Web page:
## Wednesday, October 31, 2007

### HEART BIT # 1

Katia's last post ended with a provocative question motivated by Grothendieck's description in Récoltes et Semailles of the "heart of the heart" of arithmetic geometry, namely the theory of motives. Her question was formulated like this:
--------What is the "heart of the heart" of noncommutative geometry?-------
I'll try to explain here that there is a definite "supplément d'âme" obtained in the transition from classical (commutative) spaces to the noncommutative ones. The main new feature is that "noncommutative spaces generate their own time" and moreover can undergo thermodynamical operations such as cooling, distillation etc...
This opens up completely new ways of handling geometric spaces and our work with Matilde Marcolli and Katia Consani is just one example of potential applications to number theory. It is closely related to the Riemann zeta function and is very close in spirit to Grothendieck's ideas on motives so that it is not out of place in the present discussion of Katia's question.
The story starts by a qualitative distinction between spaces which comes from the classification (by von Neumann) of noncommutative algebras in types I, II and III. The commutative spaces are all of type I. When encoding a space X by an algebra A of (complex valued) functions on X one uses some structure on X to restrict the class of functions (e.g. to smooth functions on a smooth space) and the above distinction between types uses the coarsest possible structure which is the measure theory. The corresponding algebras (called von Neumann algebras) are quite simple to characterize abstractly: they are commutants in Hilbert space of some unitary representation.
Since one can take the direct sum of algebras A and B, one can mix algebras of different types. More precisely any von Neumann algebra decomposes uniquely as an integral of algebras which cannot be decomposed further and are called factors. A factor is a von Neumann algebra whose center is as small as it can be, namely is reduced to the complex numbers. The factors of type I are Morita equivalent to the complex numbers, and thus a type I factor really corresponds to the classical notion of "point" in a space X.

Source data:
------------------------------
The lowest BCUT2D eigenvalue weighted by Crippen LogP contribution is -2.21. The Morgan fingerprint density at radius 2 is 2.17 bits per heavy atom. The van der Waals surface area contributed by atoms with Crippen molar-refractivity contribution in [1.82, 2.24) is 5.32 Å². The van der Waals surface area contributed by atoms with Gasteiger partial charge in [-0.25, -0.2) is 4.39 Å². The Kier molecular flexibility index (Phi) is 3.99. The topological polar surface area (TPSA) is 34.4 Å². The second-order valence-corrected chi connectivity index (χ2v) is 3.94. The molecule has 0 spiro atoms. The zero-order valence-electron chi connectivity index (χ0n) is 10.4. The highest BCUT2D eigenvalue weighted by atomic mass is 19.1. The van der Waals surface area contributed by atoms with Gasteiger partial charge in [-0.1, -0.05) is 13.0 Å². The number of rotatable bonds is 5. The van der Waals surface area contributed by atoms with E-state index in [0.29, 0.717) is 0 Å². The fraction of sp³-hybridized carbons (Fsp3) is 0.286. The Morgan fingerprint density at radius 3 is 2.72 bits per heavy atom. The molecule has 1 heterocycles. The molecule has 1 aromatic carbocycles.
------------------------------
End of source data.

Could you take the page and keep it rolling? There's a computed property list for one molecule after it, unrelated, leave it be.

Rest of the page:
To understand geometrically what factors of type II and III look like, it is useful to describe the (von Neumann) algebra A associated to the leaf space of a foliated manifold: (V,F). An element T of A assigns to each leaf an operator in the Hilbert space of square integrable functions on the leaf, and it makes sense to say that T is bounded, measurable, or zero almost everywhere. The algebraic operations are done leaf per leaf, and the algebra of bounded measurable elements modulo the negligible ones is a von Neumann algebra. The simplest example corresponds to the foliation whose leaf space is the noncommutative torus. It is the foliation of the two torus by the equation "dy= a dx" in flat coordinates. The corresponding von Neumann algebra is a factor when "a" is irrational and this factor is not of type I but of type II. To obtain type III examples one can take any codimension one foliation whose Godbillon-Vey invariant does not vanish. The integrable subbundle F defining a codimension one foliation is the orthogonal of a one form v and integrability gives dv as the wedge product of v by a one form w. The Godbillon-Vey invariant is the integral over V of the wedge product of w by dw when V is compact oriented of dimension three. In essence the form w is the logarithmic derivative of a transverse volume element and the GV invariant is an obstruction to finding a holonomy invariant tranverse volume element ie one which does not change when one moves along a leaf keeping track of the way the nearby leaves are developing.
More generally the factors of type II are those which possess a trace and those of type III are those which are neither of type I nor of type II. In the foliation context, a holonomy invariant tranverse volume element allows one to integrate the ordinary trace of operators and this yields a trace on the von Neumann algebra of the foliation.
Until the work of the Japanese mathematician Minoru Tomita, very few positive results existed on type III factors. The key result of Tomita is that a cyclic and separating vector v for a factor A in a Hilbert space H generates a one parameter group of automorphisms of A by the following recipee: one considers the modulus square S*S of the closable operator S which sends xv to S(xv)=x*v for any x in A, and then raises it to the purely imaginary power "it". Tomita showed that the resulting unitary operator normalizes A and hence defines an automorphism of A. One obtains in this way a one parameter group of automorphisms of A associated to the choice of a cyclic and separating vector v. He also showed that the phase J of the above closable operator S yields an antiisomorphism of A with its commutant A' which coincides with JAJ. In his account of Tomita's work, Takesaki characterized the relation between the state defined by the cyclic and separating vector v and the one parameter group of automorphisms of Tomita as the Kubo-Martin-Schwinger (KMS) condition, which had been formulated in C*-algebraic terms by the physicists Haag, Hugenholtz and Winnink.